"It's just like me as a professional football player. When I went from the University of Texas to the Rams, you want to talk about culture shock. But the one commonality that I had where I felt most comfortable was any time I was around my teammates and the coaches. And that's what we look for with the kids, where they feel comfortable in that new neighborhood and that new environment."
Johnson continued. "What it is with the kids when they relocate, we kind of take it for granted. There are studies that have been done where we've seen it affect them from a social skills standpoint. Academically, we've seen it affect them. And even today with social media where people are so connected, still that's a great challenge for them.
"And it's an even greater challenge for the parents because there are just so many aspects of things. When they move into a new city, they don't know anyone. The number one thing that those parents say that they need is information. Information that can connect them to the resources that they need.
"We're able to close that gap to where you create the strength of the relationships with not only information, but with relationships that enables the parent to simplify the process. The kids are going to benefit regardless of their age.
"The greatest satisfaction I get is helping those in need. I just happened to have chosen an area where the need is so great because every year more than 10 million kids relocate throughout the country. And when you think of the parents of those kids, it gives me great satisfaction to know that I'm able to bring some peace."
Johnson's latest venture is as an author. He and Dr. Michael E. Webber, the Josey Centennial Professor of Energy Resources at the University of Texas, co-wrote the book - From Athletics to Engineering: 8 Ways to Support Diversity, Equity, and Inclusion for All.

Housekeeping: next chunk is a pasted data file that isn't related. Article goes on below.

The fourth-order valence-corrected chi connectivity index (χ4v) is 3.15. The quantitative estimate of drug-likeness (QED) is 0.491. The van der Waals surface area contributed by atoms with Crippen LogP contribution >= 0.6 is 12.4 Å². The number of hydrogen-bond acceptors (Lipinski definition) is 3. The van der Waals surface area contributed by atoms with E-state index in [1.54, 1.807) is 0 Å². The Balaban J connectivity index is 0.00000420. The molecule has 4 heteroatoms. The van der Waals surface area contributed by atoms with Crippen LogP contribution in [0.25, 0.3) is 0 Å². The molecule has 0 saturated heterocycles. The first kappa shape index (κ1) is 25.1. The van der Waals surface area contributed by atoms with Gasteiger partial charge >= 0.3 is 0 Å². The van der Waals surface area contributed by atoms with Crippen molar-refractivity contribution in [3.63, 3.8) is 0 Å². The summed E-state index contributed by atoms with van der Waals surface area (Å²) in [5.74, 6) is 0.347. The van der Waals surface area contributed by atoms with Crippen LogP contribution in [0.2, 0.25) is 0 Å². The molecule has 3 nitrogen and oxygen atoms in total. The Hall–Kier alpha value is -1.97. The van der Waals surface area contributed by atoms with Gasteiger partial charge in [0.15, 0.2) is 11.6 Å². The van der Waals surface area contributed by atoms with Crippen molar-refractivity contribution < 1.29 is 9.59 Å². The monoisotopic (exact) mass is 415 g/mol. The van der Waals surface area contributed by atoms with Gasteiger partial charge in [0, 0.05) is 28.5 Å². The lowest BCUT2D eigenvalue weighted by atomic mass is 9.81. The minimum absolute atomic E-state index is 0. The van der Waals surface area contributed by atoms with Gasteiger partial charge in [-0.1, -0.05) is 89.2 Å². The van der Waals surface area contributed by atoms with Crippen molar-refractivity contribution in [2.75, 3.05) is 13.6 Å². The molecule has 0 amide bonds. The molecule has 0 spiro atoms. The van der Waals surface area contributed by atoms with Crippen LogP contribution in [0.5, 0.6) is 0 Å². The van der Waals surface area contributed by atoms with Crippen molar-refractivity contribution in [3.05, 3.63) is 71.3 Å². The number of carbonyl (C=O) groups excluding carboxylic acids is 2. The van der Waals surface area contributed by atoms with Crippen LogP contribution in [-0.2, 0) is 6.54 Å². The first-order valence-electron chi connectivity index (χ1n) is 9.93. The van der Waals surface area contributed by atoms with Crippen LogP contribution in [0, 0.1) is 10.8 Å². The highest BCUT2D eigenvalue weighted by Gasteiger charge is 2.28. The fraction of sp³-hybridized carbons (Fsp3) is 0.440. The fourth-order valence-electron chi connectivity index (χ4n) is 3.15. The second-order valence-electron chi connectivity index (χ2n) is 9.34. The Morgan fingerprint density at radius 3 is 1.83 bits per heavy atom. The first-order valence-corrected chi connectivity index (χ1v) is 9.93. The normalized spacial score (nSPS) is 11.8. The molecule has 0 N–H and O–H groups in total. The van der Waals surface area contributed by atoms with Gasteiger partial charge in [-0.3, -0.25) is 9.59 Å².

"What facilitated it was after the George Floyd passing, I asked him if he would be interested in co-authoring the book with me," Johnson said. "I felt like we needed two voices, with my being an athlete, an African-American, and him being an esteemed white professor. Two different backgrounds, I felt that collaboration would be a pretty powerful message."
Published in April, what does Johnson hope readers will take away from the book?
"At the core is, we've come a long way when it comes to our beliefs and our habits and our attitude and expectations surrounding race," he said. "And there's two parts there. The constitution is very clear, and if we can create the alignment of what it means for justice for all. Equality for all.
"When we think of equality and inclusion, the true definition of equality and inclusion if you look in the sports world, on the field, on the court, tremendous progress has been made over the years. But when you look at other sectors of society like corporate America, places along those lines, we still have a lot of work to do.
"So, closing that gap surrounding our beliefs, habits, attitudes, and expectations, is truly what diversity, equality, and inclusion means for all. And when I say all, that's with a specific focus on people of color."